The San Francisco Bay Area is trendy, techie, and cool.
New York is the impressive intersection of the world - business, media, arts, culture . . .
Nashville and Austin are hot and happening cities with booming populations.
I live in St. Louis, Missouri. St. Louis was hot at the turn of the century - the 20th century. We hosted the World's Fair in 1904 and were the fourth largest American city, the Gateway to the West. Today, we're a worn and tired city. We've lost our NFL team and a few Fortune 500 companies. We suffer from a history of racism, white flight, and social disparity.
We're anxious right now because of tension over the acquittal of a white police officer who shot and killed a black man. Over the weekend, we witnessed clashes between protesters and police that returned us to 2014 and the unrest that followed the death of Michael Brown in Ferguson.
Twelve years ago, I resisted St. Louis residency. I did not choose to live here. It was chosen for me. Today, I claim this territory as my hometown.
What happens when God calls you to a place you don't want to be?
I believe in a theology of place and space. The incarnation means God values earth and the places we live. God has come not only to the Temple Mount, but the lowly valley. Not just to the Holy of Holies, but the Court of the Gentiles. Not only the sanctuary, but the street and sidewalk.
How much of Jesus’ ministry was spent in the temple? And how much was spent in the field, on the road, at a table, or in a market? The scenes of the four gospels take place in all kinds of places. In Jesus, temple theology was redefined. "The dwelling place of God is with man." It is no longer about a singular building in one special place. It's about a singular Savior who goes to every place.
Scripture reveals a God who sends and goes to places you wouldn't choose.
God values places. Ordinary and mundane places. Dry and dusty places. Hostile places. And he calls people to these places. This goes against our American sensibility in which our ideas of place are determined by desire and personal preference. "I choose." "I decide." "I chart my destiny."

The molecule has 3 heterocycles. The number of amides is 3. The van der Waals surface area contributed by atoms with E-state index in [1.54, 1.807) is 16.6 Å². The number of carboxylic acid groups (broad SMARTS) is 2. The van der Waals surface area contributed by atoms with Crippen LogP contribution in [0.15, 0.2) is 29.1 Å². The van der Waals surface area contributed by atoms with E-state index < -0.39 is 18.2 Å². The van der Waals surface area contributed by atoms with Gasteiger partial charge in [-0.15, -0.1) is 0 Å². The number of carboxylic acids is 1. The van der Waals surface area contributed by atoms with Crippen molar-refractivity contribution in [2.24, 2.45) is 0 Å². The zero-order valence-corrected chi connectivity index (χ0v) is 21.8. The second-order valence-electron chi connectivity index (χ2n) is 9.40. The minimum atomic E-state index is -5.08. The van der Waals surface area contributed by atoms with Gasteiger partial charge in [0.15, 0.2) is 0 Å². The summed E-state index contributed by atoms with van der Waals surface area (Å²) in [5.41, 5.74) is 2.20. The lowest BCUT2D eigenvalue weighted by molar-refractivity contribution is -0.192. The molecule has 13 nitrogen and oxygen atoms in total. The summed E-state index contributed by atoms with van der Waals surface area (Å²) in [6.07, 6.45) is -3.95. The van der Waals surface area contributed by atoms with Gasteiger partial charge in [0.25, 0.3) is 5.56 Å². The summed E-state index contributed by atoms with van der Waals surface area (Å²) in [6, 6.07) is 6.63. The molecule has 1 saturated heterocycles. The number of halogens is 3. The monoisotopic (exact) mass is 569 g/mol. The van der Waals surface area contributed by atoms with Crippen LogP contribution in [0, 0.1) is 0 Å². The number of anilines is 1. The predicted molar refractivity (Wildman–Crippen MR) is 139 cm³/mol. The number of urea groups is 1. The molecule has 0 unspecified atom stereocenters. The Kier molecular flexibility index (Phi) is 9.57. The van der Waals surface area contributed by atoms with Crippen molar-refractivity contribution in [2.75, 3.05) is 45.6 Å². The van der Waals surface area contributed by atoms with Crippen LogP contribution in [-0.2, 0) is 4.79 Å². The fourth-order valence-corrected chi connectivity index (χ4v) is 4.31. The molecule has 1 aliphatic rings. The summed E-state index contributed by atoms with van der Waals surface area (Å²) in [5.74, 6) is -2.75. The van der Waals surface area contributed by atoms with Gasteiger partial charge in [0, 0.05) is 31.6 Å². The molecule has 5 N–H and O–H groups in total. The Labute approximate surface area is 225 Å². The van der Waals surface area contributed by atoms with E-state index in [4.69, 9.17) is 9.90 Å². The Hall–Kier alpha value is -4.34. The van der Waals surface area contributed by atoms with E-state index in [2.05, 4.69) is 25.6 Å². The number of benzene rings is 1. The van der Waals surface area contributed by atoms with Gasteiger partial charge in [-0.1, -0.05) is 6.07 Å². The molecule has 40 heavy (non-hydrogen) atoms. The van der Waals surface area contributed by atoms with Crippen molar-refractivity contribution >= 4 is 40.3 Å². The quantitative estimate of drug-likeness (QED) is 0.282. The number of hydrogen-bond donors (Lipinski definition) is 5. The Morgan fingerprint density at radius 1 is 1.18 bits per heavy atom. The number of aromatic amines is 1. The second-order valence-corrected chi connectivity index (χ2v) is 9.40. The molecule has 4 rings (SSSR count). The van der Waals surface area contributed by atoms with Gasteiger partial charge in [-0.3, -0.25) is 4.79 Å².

In a theology of place, God says:
To places of need.
Where there's a void.
To territory that makes you uncomfortable.
To people who hunger for what you can give.
Against your will, and according to His.
In New Orleans after Katrina or Houston after Harvey.
In Detroit or in the rural Ohio town diminished by heroin and unemployment.
When it's hard or hurts.
When you feel like escaping to the beach.
I have days when I look for greener grass, but St. Louis is my city. I will not flee. I will pray for my town. I will get to know my neighbors, especially those different from me. I will support my police officers and elected officials. I will work for justice and peace. I will attend to the cause of the marginalized. I will be the good neighbor God has called me to be.
Describe your place.
Are you somewhere that you didn't choose?
What does it mean for you to go? To stay?
"I do not know how the turbulent kings and peoples of earth shall be brought to acknowledge the Messiah and pay homage to him. But this I know. Those who seek him will do well to look among the poor and lowly, the sorrowful and the oppressed."
- Henry Van Dyke in The Story of the Other Wise Man